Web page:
Glossary of astronomy
(Redirected from Break-up_velocity)
This glossary of astronomy is a list of definitions of terms and concepts relevant to astronomy and cosmology, their sub-disciplines, and related fields. Astronomy is concerned with the study of celestial objects and phenomena that originate outside the atmosphere of Earth. The field of astronomy features an extensive vocabulary and a significant amount of jargon.
- A-type star
- absolute magnitude
- A measure of a star's absolute brightness. It is defined as the apparent magnitude the star would show if it were located at a distance of 10 parsecs, or 32.6 light-years.
- accretion disk
- A roughly circular mass of diffuse material in orbit around a central object, such as a star or black hole. The material is acquired from a source external to the central object, and friction causes it to spiral inward towards the object.
- active galactic nucleus (AGN)
- A compact region in the center of a galaxy displaying a much higher than normal luminosity over some part of the electromagnetic spectrum with characteristics indicating that the luminosity is not produced by stars. A galaxy hosting an AGN is called an active galaxy.
- A measure of the proportion of the total solar radiation received by an astronomical body, such as a planet, that is diffusely reflected away from the body. It is a dimensionless quantity typically measured on a scale from 0 (indicating total absorption of all incident radiation, as by a black body) to 1 (indicating total reflection). The albedo reported for an astronomical body may vary widely by the spectral and angular distribution of the incident radiation, by the "layer" of the body being measured (e.g. upper atmosphere versus surface), and by local variation within these layers (e.g. cloud cover and geological or environmental surface features).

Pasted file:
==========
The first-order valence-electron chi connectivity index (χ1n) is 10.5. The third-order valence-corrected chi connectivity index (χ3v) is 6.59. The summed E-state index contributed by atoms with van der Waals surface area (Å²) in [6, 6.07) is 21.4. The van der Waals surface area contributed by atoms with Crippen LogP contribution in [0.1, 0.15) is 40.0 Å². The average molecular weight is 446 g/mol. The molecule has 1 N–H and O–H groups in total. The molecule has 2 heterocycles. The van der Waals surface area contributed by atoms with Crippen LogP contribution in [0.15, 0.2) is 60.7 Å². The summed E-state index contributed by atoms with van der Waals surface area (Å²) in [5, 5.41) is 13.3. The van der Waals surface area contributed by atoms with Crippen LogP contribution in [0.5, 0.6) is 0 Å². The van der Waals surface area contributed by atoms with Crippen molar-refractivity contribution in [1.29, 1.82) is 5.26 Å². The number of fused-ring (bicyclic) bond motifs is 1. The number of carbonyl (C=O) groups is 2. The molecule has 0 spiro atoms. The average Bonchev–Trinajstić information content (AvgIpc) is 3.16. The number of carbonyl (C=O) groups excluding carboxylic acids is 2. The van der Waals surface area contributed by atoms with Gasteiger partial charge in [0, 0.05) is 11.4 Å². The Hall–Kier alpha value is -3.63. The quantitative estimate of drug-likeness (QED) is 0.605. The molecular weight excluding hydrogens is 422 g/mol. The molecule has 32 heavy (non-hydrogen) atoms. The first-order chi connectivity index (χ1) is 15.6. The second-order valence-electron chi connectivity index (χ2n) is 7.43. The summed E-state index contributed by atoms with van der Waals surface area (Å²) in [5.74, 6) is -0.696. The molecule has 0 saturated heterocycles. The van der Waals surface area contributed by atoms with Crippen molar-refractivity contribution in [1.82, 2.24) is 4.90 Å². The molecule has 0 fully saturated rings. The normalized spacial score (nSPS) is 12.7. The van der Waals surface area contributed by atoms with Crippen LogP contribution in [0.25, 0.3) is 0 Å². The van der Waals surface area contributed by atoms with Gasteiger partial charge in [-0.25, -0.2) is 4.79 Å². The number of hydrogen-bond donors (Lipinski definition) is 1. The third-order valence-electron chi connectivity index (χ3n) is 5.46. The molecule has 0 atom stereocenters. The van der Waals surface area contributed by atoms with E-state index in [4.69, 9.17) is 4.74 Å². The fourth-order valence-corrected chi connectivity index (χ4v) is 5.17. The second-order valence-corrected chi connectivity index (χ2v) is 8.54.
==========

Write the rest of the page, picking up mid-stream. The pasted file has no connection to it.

- albedo feature
- A large area on the surface of a reflecting object that shows a significant contrast in brightness or darkness (albedo) compared to adjacent areas.
- Am star
- A chemically peculiar star belonging to the more general class of A-type stars. The spectrum of the Am stars shows abnormal enhancements and deficiencies of certain metals. See metallicity.
- The point at which a body orbiting the Earth's Sun is furthest from the Sun. Contrast perihelion.
- The point at which an orbiting body is furthest from its primary. Contrast periapsis.
- The point at which a body orbiting the Earth (such as the Moon or an artificial satellite) is furthest from the Earth. Contrast perigee.
- apparent magnitude
- A measure of the brightness of a celestial body as seen by an observer on Earth, adjusted to the value it would have in the absence of the atmosphere. The brighter the object appears, the lower its magnitude.
- The closest approach of one celestial object to another, as viewed from a third body.
- In the orbit of a planetary body, one of the two extreme points of distance between the body and its primary – either the point of minimal distance, called the periapsis, or the point of maximal distance, called the apoapsis. The term may also be used to refer to the value of the distance rather than the point itself. All elliptical orbits have exactly two apsides.